Shri S.K. Kulkarni, learned advocate for the appellants submitted that it is clear from the law laid down by this Court in Angurbala Mullick v. Debabrata Mullick, [1951] SCR 1125, that a bequest to be made under a Will is not confined to the issues, but may include others and a bequest under Will would not amount to assignment or transfer and in support of this proposition he further placed reliance upon the decision of the Kar-nataka High Court in (1977) 1 KLJ 146 (short notes item 160) to which we have adverted to earlier and Dhareppa v. State of Karnataka and Ors., (1979) 1 KLJ 18. He submitted that the Will is not a transaction wherein property will pass inter, vivos inasmuch as the Will takes effect only on the death of a party and is not a mode of succession thereof and there is no element of transfer or assignment of the same. He further submitted that the view taken by the High Court in Timmakka Kom Venkanna Naik v. The Land Tribunal and Others, (1987) 2 KLJ 337 is not correct and the High Court therein had placed reliance on the decision of Bombay High Court in Dr. Anant Trimbak Sabnis v. Vasant Fratap Pandit, AIR (1980) Bom. 69 which stated that assignment will also include a disposition under a Will. He stated that enunciation was made in the context of Bombay Rent Act and under the Scheme of that enactment even disposition by Will was included. He, therefore, very strongly commended to us that the view taken by the Appellate Authority was hot correct and needs to be interfered with.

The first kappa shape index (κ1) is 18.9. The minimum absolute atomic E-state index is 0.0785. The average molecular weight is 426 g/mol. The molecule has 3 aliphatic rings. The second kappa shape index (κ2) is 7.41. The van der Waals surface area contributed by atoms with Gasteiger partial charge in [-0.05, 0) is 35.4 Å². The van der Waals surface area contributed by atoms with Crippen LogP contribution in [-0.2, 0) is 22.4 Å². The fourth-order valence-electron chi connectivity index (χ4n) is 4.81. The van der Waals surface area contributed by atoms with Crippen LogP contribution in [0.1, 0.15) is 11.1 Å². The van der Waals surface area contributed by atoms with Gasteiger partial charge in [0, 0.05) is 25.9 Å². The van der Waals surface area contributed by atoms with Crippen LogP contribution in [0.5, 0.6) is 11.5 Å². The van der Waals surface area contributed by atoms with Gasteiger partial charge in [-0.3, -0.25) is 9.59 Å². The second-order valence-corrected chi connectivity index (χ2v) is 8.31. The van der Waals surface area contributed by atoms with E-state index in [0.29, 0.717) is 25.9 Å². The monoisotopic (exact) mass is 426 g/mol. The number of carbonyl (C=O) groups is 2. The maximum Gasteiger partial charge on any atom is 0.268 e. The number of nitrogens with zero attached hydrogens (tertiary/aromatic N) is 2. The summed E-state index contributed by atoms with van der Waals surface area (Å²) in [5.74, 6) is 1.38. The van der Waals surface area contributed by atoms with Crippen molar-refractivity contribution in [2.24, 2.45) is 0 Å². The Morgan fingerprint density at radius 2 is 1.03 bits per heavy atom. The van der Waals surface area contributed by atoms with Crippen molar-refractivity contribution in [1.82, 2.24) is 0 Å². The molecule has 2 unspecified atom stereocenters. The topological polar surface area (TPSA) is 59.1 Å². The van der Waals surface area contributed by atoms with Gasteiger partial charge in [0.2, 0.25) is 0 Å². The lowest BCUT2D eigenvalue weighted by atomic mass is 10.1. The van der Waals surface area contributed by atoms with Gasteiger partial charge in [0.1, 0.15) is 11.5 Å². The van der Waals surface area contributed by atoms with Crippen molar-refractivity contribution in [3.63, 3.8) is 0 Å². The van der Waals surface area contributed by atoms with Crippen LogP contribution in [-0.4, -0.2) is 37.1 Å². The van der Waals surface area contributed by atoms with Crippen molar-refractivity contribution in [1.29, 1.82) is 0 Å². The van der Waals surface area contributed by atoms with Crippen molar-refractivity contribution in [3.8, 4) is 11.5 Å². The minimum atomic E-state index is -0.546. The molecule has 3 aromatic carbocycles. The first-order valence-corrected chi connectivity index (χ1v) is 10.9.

Shri Mohan V. Katarki, learned Advocate for the contesting respon-dent submitted that there is no definition of heir or assignment in the Land Reforms Act. To ascertain the meaning of these expressions, we have to look to the Transfer of Property Act or personal law as is applicable to the deceased Sangappa. He submitted that the scheme of provision under Section 21 of the Land Reforms Act excluded a disposition of property under a Will, He pointed out that the object of prohibitions under Section 21 is not to allow any stranger to come on the property. Insofar as the members of the family of a deceased tenant Or his heirs the law has made an exception as provided in the proviso thereto. Therefore, the meaning of the expression ‘heirs’ must be confined only to the deceased’s issues or spouse or who are under law recognised as heirs and not to those who become heirs by virtue of an intercession of a Will. He strongly relied upon the decision in AIR (1980) Bom, 69 which in turn had been approved by this Court in Bhavarlal Labhchand Shah v. Kanaiyalal Nathalal Intawala, AIR (1986) SC 600. He submitted that the expression ‘heir’ or ‘assignment’ may be given either a restrictive meaning or an enlarged meaning depending upon the circumstances arising in a case and in the present case the object of Section 21 being very clear not to induct strangers upon the property a restricted meaning will have to be given to the concept of heirs and a wider meaning will have to be given to the expression ‘assignment’ so as to include a disposition under a Will. He contended that is how sections 21 and 24 will have to be read together and read thus, the view taken by the Karnataka High Court in Timmakka Kon Venkanna Naik V. The Land Tribunal and Others, (1987) 2 KLJ 337, is in order and that view is sound. He also drew our attention to the decisions of Indian Oil Corporation v. Himangshu Kumar Ghosh, reported in AIR (1983) CAL. 87 and Balu and Others v, Birda and Others, reported in AIR (1983) Raj. 13, in support of the contentions put forth by him,